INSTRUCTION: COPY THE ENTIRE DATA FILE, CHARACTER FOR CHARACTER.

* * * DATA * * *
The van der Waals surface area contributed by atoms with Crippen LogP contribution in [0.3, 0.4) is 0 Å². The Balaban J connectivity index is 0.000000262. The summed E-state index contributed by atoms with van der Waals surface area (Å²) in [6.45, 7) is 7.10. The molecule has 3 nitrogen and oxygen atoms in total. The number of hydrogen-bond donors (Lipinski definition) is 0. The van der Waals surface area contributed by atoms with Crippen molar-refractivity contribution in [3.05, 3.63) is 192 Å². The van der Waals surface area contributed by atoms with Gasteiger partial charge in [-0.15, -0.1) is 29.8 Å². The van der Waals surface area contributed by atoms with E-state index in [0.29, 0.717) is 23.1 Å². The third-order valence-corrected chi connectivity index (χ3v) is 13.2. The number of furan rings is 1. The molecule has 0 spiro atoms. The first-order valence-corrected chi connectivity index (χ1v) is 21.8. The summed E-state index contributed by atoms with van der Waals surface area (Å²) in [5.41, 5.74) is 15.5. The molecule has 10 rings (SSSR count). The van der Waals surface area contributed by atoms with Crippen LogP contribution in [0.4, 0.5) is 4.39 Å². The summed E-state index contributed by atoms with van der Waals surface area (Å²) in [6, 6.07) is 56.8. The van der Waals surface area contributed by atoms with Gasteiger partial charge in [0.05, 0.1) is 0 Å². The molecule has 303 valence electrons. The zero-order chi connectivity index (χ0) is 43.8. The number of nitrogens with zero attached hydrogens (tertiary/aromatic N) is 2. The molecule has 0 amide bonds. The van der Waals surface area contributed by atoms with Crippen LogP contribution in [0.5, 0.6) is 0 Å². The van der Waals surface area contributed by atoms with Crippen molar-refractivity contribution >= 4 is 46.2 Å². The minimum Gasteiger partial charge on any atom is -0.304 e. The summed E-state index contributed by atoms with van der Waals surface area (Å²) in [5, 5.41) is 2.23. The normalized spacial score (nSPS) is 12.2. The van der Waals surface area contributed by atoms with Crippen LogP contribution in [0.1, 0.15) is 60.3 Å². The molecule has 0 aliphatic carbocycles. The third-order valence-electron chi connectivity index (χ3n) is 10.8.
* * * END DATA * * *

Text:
The van der Waals surface area contributed by atoms with Crippen LogP contribution in [0.3, 0.4) is 0 Å². The Balaban J connectivity index is 0.000000262. The summed E-state index contributed by atoms with van der Waals surface area (Å²) in [6.45, 7) is 7.10. The molecule has 3 nitrogen and oxygen atoms in total. The number of hydrogen-bond donors (Lipinski definition) is 0. The van der Waals surface area contributed by atoms with Crippen molar-refractivity contribution in [3.05, 3.63) is 192 Å². The van der Waals surface area contributed by atoms with Gasteiger partial charge in [-0.15, -0.1) is 29.8 Å². The van der Waals surface area contributed by atoms with E-state index in [0.29, 0.717) is 23.1 Å². The third-order valence-corrected chi connectivity index (χ3v) is 13.2. The number of furan rings is 1. The molecule has 0 spiro atoms. The first-order valence-corrected chi connectivity index (χ1v) is 21.8. The summed E-state index contributed by atoms with van der Waals surface area (Å²) in [5.41, 5.74) is 15.5. The molecule has 10 rings (SSSR count). The van der Waals surface area contributed by atoms with Crippen LogP contribution in [0.4, 0.5) is 4.39 Å². The summed E-state index contributed by atoms with van der Waals surface area (Å²) in [6, 6.07) is 56.8. The van der Waals surface area contributed by atoms with Gasteiger partial charge in [0.05, 0.1) is 0 Å². The molecule has 303 valence electrons. The zero-order chi connectivity index (χ0) is 43.8. The number of nitrogens with zero attached hydrogens (tertiary/aromatic N) is 2. The molecule has 0 amide bonds. The van der Waals surface area contributed by atoms with Crippen LogP contribution in [0.5, 0.6) is 0 Å². The van der Waals surface area contributed by atoms with Crippen molar-refractivity contribution >= 4 is 46.2 Å². The minimum Gasteiger partial charge on any atom is -0.304 e. The summed E-state index contributed by atoms with van der Waals surface area (Å²) in [5, 5.41) is 2.23. The normalized spacial score (nSPS) is 12.2. The van der Waals surface area contributed by atoms with Crippen LogP contribution in [0.1, 0.15) is 60.3 Å². The molecule has 0 aliphatic carbocycles. The third-order valence-electron chi connectivity index (χ3n) is 10.8.